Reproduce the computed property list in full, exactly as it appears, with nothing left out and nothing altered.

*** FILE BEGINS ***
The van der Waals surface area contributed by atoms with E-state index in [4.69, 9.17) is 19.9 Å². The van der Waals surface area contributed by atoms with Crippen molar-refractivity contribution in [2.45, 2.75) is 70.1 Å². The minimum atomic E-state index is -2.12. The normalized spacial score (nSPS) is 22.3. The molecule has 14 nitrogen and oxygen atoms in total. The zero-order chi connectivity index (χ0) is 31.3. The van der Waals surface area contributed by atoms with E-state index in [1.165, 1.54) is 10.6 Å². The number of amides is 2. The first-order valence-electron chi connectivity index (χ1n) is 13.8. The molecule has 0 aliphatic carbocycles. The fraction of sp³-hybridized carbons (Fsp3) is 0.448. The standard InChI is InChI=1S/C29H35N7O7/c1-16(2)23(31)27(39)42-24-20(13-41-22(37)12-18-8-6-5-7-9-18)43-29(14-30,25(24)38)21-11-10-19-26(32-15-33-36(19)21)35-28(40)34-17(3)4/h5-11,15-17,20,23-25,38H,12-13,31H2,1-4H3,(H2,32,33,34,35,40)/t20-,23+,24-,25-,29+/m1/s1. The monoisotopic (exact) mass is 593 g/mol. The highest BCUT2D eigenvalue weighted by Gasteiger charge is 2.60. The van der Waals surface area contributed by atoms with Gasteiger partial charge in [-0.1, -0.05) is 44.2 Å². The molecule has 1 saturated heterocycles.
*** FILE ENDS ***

The van der Waals surface area contributed by atoms with E-state index in [4.69, 9.17) is 19.9 Å². The van der Waals surface area contributed by atoms with Crippen molar-refractivity contribution in [2.45, 2.75) is 70.1 Å². The minimum atomic E-state index is -2.12. The normalized spacial score (nSPS) is 22.3. The molecule has 14 nitrogen and oxygen atoms in total. The zero-order chi connectivity index (χ0) is 31.3. The van der Waals surface area contributed by atoms with E-state index in [1.165, 1.54) is 10.6 Å². The number of amides is 2. The first-order valence-electron chi connectivity index (χ1n) is 13.8. The molecule has 0 aliphatic carbocycles. The fraction of sp³-hybridized carbons (Fsp3) is 0.448. The standard InChI is InChI=1S/C29H35N7O7/c1-16(2)23(31)27(39)42-24-20(13-41-22(37)12-18-8-6-5-7-9-18)43-29(14-30,25(24)38)21-11-10-19-26(32-15-33-36(19)21)35-28(40)34-17(3)4/h5-11,15-17,20,23-25,38H,12-13,31H2,1-4H3,(H2,32,33,34,35,40)/t20-,23+,24-,25-,29+/m1/s1. The monoisotopic (exact) mass is 593 g/mol. The highest BCUT2D eigenvalue weighted by Gasteiger charge is 2.60. The van der Waals surface area contributed by atoms with Gasteiger partial charge in [-0.1, -0.05) is 44.2 Å². The molecule has 1 saturated heterocycles.